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Vacancy in Student Senate

Photo via Student Senate.

Student Senate sent an email to all students on Wednesday, announcing a vacancy in an executive cabinet position.

Eduardo Tapia, who previously was the chair of campus safety and community relations in Student Senate, stepped down from the position as he is taking a medical leave from the university.

Tapia’s leave means there are now two high-level vacancies in Student Senate.

Malini Wijesinghe, senior Spanish, biochemistry and philosophy triple major, who was elected as speaker of the assembly in April, stepped down from her position during the summer. In addition to these two high-level vacancies, there are six more senator seats that remain unfilled — one senior, one junior and four at-large positions.

“I’m currently filling the two of the eight spots that are missing,” said Camille Sanders, chief of staff of the Student Senate. “My job as chief of staff, if someone like chairperson is dropped, is to pick up their role until we can find someone to fill that.”

Student Senate sent out the application for Wijesinghe’s position on Oct. 30, and it is still an on-going election. According to Sanders, there will be a mid-term election in the spring semester to fill the six senator seats.

This is not the first time this semester that Student Senate has had a large amount of vacancies.

A special election was held in early October to fill two sophomore and five at-large senator positions.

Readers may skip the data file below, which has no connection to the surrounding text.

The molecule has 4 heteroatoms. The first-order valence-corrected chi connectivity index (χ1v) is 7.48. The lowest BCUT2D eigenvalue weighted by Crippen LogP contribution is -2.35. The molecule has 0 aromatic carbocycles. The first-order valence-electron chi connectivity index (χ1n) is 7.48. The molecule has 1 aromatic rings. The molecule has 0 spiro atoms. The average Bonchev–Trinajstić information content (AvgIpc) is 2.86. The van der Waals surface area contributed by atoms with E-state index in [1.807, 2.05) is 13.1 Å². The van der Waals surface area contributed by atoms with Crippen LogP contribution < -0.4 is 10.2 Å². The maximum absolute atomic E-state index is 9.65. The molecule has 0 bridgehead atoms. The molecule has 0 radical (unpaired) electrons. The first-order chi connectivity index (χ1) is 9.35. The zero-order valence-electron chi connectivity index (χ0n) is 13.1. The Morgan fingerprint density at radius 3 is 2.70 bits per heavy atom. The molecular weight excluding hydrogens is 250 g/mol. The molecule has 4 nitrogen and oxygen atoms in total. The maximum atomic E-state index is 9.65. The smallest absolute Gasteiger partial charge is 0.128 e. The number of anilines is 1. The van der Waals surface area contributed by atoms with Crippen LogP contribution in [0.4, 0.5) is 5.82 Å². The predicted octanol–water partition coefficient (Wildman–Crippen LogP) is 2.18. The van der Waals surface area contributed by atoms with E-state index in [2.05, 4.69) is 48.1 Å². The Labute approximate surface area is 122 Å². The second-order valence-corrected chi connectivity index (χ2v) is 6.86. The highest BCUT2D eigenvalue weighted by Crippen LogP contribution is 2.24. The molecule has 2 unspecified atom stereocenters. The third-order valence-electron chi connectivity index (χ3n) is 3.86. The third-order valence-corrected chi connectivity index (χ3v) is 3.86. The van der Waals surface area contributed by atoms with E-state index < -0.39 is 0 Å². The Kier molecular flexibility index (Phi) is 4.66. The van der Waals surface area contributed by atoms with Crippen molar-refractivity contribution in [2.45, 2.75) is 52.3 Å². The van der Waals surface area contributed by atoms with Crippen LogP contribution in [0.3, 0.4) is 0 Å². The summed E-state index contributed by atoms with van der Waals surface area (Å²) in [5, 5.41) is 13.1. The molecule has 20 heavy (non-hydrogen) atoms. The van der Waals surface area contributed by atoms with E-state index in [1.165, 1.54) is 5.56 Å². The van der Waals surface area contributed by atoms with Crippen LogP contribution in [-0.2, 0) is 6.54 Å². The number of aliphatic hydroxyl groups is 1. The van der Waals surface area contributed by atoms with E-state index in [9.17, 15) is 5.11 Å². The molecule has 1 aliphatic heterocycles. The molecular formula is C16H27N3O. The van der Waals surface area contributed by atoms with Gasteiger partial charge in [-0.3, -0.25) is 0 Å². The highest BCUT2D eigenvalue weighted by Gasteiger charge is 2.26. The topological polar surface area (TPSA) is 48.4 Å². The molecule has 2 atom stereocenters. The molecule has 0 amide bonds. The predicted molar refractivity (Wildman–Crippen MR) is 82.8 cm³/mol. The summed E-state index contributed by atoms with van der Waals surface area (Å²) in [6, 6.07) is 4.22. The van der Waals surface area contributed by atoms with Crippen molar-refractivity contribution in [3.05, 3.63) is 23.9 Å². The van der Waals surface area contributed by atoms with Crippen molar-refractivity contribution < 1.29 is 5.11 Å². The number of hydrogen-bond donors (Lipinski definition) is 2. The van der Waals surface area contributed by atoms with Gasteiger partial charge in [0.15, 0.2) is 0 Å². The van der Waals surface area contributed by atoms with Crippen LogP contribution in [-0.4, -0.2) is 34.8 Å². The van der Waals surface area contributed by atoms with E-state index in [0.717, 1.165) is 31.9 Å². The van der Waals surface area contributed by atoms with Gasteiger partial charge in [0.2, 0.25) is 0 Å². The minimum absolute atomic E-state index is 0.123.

“One of the issues is, when we have the interest, getting people to get people to follow through with it,” Sanders said. “The first vacancy election we had, we had about 30 people show interest for these five positions, and we only had four people show up to the actual election.”

Mikki Tran, student body president, said a low retention rate is not something new to the Student Senate.

“It’s not abnormal for retention to be low within the Student Senate,” Tran said. “We have been stricter on our constitution and it plays a part in it.”

Sanders said she speculates that institutional changes may have been one factor in causing the high turnover rate this year in the senate.

“Last year, we implemented a lot of new changes to our constitution … this year, I think the organization has taken itself a little bit more serious than it has in the past,” Sanders said. “This year, we really pushed engaging the senators more, putting more of the work on them, so they feel like they’re actually doing something in the [Student Senate], instead of just sitting and listening the whole time.”

Students who are interested in the chairperson of campus safety and community relations position will need to fill out the application attached in the Student Senate email, and it will need to be completed by Wednesday, Nov. 21.

“As much as I love doing these jobs, it takes a toll on myself, and also it’s not good for the organization,” Sanders said. “We want as many people in there as possible from different points of the university to contribute to the conversations we have, and giving an accurate representation of the voices on campus, instead of it being dominated by just a few people.”

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